We are pioneering a new model
for community-energizing journalism.   

Community newspapers are shriveling, and the trustworthy news coverage needed for civic and economic health is shriveling with them. Papers are dying far faster than digital news sites are taking root, hence a crucial pillar of democracy’s infrastructure is crumbling.  And politically deceptive “pink slime” websites are rushing into the news desert vacuum. 

This makes the need more urgent than ever for solid new models for community journalism that can thrive in the digital future — and the Banyan Project is a robust response. Our mission is to help seed independent news cooperatives in underserved communities, then offer support to help them succeed. Success means not only restoring lost local news but also stirring greater civic energy through community engagement than legacy news models ever did.  In today’s divided politics and rampant misinformation, robust local civic life is more crucial than ever.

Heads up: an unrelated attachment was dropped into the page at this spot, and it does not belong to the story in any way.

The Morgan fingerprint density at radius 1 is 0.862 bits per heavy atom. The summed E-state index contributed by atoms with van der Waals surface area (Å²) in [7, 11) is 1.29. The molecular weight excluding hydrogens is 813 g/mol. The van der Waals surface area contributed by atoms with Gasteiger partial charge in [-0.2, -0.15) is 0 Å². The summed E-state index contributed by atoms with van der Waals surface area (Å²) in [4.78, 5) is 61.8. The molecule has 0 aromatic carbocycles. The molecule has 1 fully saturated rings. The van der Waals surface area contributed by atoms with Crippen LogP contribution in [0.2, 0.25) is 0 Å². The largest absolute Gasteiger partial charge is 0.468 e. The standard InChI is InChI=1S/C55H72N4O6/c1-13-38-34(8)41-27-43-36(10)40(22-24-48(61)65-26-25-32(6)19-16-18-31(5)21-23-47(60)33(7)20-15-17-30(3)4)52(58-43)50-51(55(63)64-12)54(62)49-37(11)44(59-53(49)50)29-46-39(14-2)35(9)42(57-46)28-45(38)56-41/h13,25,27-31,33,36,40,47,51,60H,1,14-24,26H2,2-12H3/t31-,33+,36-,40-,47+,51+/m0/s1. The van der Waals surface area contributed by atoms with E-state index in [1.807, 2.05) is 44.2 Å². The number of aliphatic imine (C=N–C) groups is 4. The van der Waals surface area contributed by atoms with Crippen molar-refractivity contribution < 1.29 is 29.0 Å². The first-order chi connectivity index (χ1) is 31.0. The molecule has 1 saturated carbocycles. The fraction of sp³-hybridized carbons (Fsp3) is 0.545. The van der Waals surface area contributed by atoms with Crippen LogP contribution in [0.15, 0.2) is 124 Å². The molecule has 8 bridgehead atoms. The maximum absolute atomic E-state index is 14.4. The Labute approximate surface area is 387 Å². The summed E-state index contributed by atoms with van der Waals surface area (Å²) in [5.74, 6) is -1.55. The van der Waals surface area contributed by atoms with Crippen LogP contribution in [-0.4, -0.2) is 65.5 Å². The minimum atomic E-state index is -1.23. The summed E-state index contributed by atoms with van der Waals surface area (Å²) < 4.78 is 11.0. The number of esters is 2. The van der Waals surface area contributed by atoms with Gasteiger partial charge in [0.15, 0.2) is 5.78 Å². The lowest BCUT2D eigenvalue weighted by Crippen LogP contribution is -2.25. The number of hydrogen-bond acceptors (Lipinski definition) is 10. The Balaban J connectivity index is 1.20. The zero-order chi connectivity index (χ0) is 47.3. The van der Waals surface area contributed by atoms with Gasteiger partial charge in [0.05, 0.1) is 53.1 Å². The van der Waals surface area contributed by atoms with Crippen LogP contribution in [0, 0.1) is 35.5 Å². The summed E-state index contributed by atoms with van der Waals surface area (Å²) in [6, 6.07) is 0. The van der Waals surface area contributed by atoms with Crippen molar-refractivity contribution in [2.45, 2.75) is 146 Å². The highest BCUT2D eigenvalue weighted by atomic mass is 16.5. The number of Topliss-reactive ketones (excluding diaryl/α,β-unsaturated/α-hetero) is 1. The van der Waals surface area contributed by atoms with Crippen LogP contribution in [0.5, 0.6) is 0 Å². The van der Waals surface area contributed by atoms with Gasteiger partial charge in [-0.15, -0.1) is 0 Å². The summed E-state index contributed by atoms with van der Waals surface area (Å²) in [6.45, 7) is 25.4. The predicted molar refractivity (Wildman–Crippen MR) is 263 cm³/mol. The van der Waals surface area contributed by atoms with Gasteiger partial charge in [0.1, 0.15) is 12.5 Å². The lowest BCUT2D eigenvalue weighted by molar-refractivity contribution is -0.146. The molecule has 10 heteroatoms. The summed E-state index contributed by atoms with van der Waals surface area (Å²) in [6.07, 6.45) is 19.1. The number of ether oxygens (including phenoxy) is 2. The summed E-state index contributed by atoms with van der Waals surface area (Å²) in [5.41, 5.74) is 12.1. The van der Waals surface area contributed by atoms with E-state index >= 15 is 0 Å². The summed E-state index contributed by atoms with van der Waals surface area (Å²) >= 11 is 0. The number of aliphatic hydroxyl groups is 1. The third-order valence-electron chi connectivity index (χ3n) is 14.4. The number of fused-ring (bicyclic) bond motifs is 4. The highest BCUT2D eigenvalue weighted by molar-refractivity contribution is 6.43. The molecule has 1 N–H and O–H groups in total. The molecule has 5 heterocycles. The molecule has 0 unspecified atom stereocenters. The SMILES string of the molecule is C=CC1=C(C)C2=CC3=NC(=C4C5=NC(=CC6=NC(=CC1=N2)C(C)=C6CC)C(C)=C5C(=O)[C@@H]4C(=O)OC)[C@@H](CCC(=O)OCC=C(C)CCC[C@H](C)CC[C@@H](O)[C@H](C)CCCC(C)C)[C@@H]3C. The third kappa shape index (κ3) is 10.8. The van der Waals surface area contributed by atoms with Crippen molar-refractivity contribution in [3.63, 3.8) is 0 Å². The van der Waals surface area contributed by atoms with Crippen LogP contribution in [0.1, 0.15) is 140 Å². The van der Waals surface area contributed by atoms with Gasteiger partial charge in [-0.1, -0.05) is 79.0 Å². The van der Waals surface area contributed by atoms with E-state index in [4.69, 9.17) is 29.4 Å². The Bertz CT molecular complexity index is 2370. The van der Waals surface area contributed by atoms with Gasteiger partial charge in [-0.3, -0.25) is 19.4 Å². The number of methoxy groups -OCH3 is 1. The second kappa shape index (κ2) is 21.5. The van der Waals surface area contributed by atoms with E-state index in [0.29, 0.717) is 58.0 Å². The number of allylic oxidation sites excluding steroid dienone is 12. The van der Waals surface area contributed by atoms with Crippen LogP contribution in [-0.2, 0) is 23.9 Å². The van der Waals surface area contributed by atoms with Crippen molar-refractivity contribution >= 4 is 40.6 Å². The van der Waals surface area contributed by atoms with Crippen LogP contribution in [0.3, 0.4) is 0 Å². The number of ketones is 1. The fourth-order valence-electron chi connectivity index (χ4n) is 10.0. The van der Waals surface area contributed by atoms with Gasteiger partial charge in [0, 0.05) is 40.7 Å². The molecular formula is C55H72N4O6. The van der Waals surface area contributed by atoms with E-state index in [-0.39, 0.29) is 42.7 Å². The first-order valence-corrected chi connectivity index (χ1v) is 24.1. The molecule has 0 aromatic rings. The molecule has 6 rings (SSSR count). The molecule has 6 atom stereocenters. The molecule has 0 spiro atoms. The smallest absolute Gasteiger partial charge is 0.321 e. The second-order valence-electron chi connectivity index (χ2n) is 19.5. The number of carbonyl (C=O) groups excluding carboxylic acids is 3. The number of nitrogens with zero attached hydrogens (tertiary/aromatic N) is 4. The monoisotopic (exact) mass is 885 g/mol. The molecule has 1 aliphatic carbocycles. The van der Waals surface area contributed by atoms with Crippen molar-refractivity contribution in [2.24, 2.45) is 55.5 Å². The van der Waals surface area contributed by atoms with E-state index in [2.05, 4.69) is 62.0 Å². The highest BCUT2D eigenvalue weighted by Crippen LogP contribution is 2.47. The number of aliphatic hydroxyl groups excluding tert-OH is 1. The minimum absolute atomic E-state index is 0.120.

Banyan took a strategic approach to find a new model that 1) delivers professionally edited and trustworthy news coverage; 2) invites and empowers exceptional levels of civic engagement, community spirit and people helping one another; 3) sustains itself financially in the Digital Age, and 4) is easily replicable, community by community and coast to coast.  Further, the model must deliver on Banyan’s value proposition:  Readers will experience its journalism as relevant to their lives, respectful of them as people, and worthy of their trust.